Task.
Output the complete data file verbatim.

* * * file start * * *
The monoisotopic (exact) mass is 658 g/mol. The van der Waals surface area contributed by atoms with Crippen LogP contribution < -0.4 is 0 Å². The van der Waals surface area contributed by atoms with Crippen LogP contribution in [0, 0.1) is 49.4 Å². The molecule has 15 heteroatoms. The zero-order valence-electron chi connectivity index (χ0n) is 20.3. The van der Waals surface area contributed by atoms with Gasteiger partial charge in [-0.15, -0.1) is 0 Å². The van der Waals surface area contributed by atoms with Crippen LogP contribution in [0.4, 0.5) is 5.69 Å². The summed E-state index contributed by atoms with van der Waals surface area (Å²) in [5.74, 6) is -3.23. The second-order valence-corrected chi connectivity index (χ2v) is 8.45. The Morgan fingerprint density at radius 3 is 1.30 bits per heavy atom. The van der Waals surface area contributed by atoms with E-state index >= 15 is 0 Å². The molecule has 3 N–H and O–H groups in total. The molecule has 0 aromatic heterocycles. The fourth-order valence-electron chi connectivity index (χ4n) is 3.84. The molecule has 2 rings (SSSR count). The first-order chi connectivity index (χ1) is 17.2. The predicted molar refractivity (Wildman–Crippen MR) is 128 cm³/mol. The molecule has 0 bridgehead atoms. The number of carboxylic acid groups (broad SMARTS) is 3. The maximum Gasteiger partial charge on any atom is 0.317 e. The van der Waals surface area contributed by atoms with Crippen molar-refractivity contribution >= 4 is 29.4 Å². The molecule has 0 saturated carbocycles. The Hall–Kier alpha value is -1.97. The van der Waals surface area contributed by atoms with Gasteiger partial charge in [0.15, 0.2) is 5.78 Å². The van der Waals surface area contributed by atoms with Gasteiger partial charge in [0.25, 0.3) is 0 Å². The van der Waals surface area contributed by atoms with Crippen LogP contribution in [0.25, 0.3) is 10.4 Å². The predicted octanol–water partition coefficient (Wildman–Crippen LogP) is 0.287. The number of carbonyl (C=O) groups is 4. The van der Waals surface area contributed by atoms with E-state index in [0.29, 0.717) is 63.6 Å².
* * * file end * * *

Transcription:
The monoisotopic (exact) mass is 658 g/mol. The van der Waals surface area contributed by atoms with Crippen LogP contribution < -0.4 is 0 Å². The van der Waals surface area contributed by atoms with Crippen LogP contribution in [0, 0.1) is 49.4 Å². The molecule has 15 heteroatoms. The zero-order valence-electron chi connectivity index (χ0n) is 20.3. The van der Waals surface area contributed by atoms with Gasteiger partial charge in [-0.15, -0.1) is 0 Å². The van der Waals surface area contributed by atoms with Crippen LogP contribution in [0.4, 0.5) is 5.69 Å². The summed E-state index contributed by atoms with van der Waals surface area (Å²) in [5.74, 6) is -3.23. The second-order valence-corrected chi connectivity index (χ2v) is 8.45. The Morgan fingerprint density at radius 3 is 1.30 bits per heavy atom. The van der Waals surface area contributed by atoms with E-state index >= 15 is 0 Å². The molecule has 3 N–H and O–H groups in total. The molecule has 0 aromatic heterocycles. The fourth-order valence-electron chi connectivity index (χ4n) is 3.84. The molecule has 2 rings (SSSR count). The first-order chi connectivity index (χ1) is 17.2. The predicted molar refractivity (Wildman–Crippen MR) is 128 cm³/mol. The molecule has 0 bridgehead atoms. The number of carboxylic acid groups (broad SMARTS) is 3. The maximum Gasteiger partial charge on any atom is 0.317 e. The van der Waals surface area contributed by atoms with Crippen molar-refractivity contribution >= 4 is 29.4 Å². The molecule has 0 saturated carbocycles. The Hall–Kier alpha value is -1.97. The van der Waals surface area contributed by atoms with Gasteiger partial charge in [0.15, 0.2) is 5.78 Å². The van der Waals surface area contributed by atoms with Gasteiger partial charge in [0.25, 0.3) is 0 Å². The van der Waals surface area contributed by atoms with Crippen LogP contribution in [0.25, 0.3) is 10.4 Å². The predicted octanol–water partition coefficient (Wildman–Crippen LogP) is 0.287. The number of carbonyl (C=O) groups is 4. The van der Waals surface area contributed by atoms with E-state index in [0.29, 0.717) is 63.6 Å².